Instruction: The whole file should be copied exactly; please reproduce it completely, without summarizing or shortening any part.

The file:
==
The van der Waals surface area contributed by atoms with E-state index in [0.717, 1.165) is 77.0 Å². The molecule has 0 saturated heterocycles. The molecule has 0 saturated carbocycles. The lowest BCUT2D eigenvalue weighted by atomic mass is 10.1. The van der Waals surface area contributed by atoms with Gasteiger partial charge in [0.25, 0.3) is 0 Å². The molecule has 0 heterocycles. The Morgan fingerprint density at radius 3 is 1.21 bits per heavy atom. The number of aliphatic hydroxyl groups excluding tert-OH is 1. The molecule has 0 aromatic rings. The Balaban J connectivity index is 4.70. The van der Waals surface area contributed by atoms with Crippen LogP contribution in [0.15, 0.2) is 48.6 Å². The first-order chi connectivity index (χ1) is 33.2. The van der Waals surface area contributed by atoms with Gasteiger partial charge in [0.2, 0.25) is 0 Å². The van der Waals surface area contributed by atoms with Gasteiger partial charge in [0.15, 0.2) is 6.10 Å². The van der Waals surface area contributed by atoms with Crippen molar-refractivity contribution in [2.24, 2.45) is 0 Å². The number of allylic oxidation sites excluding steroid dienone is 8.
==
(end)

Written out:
The van der Waals surface area contributed by atoms with E-state index in [0.717, 1.165) is 77.0 Å². The molecule has 0 saturated heterocycles. The molecule has 0 saturated carbocycles. The lowest BCUT2D eigenvalue weighted by atomic mass is 10.1. The van der Waals surface area contributed by atoms with Gasteiger partial charge in [0.25, 0.3) is 0 Å². The molecule has 0 heterocycles. The Morgan fingerprint density at radius 3 is 1.21 bits per heavy atom. The number of aliphatic hydroxyl groups excluding tert-OH is 1. The molecule has 0 aromatic rings. The Balaban J connectivity index is 4.70. The van der Waals surface area contributed by atoms with Crippen LogP contribution in [0.15, 0.2) is 48.6 Å². The first-order chi connectivity index (χ1) is 33.2. The van der Waals surface area contributed by atoms with Gasteiger partial charge in [0.2, 0.25) is 0 Å². The van der Waals surface area contributed by atoms with Gasteiger partial charge in [0.15, 0.2) is 6.10 Å². The van der Waals surface area contributed by atoms with Crippen molar-refractivity contribution in [2.24, 2.45) is 0 Å². The number of allylic oxidation sites excluding steroid dienone is 8.